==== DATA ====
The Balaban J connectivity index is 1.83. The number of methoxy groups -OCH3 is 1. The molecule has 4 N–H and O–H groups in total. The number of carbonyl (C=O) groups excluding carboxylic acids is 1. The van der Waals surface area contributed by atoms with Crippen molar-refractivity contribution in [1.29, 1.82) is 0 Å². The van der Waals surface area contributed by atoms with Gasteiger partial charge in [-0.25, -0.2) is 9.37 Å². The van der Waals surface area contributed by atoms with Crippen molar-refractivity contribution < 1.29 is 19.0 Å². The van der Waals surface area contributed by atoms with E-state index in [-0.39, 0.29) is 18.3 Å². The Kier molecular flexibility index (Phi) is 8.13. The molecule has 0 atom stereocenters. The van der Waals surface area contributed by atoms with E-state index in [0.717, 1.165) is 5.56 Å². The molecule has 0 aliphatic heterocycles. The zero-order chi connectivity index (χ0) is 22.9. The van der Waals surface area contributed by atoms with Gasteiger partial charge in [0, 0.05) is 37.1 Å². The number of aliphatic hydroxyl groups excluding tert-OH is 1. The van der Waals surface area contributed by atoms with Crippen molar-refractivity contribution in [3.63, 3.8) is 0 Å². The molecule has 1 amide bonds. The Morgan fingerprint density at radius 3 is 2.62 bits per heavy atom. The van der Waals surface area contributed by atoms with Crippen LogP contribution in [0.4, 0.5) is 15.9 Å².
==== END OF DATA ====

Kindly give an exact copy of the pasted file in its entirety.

The Balaban J connectivity index is 1.83. The number of methoxy groups -OCH3 is 1. The molecule has 4 N–H and O–H groups in total. The number of carbonyl (C=O) groups excluding carboxylic acids is 1. The van der Waals surface area contributed by atoms with Crippen molar-refractivity contribution in [1.29, 1.82) is 0 Å². The van der Waals surface area contributed by atoms with Gasteiger partial charge in [-0.25, -0.2) is 9.37 Å². The van der Waals surface area contributed by atoms with Crippen molar-refractivity contribution < 1.29 is 19.0 Å². The van der Waals surface area contributed by atoms with E-state index in [-0.39, 0.29) is 18.3 Å². The Kier molecular flexibility index (Phi) is 8.13. The molecule has 0 atom stereocenters. The van der Waals surface area contributed by atoms with E-state index in [0.717, 1.165) is 5.56 Å². The molecule has 0 aliphatic heterocycles. The zero-order chi connectivity index (χ0) is 22.9. The van der Waals surface area contributed by atoms with Gasteiger partial charge in [0, 0.05) is 37.1 Å². The number of aliphatic hydroxyl groups excluding tert-OH is 1. The van der Waals surface area contributed by atoms with Crippen molar-refractivity contribution in [3.63, 3.8) is 0 Å². The molecule has 1 amide bonds. The Morgan fingerprint density at radius 3 is 2.62 bits per heavy atom. The van der Waals surface area contributed by atoms with Crippen LogP contribution in [0.4, 0.5) is 15.9 Å².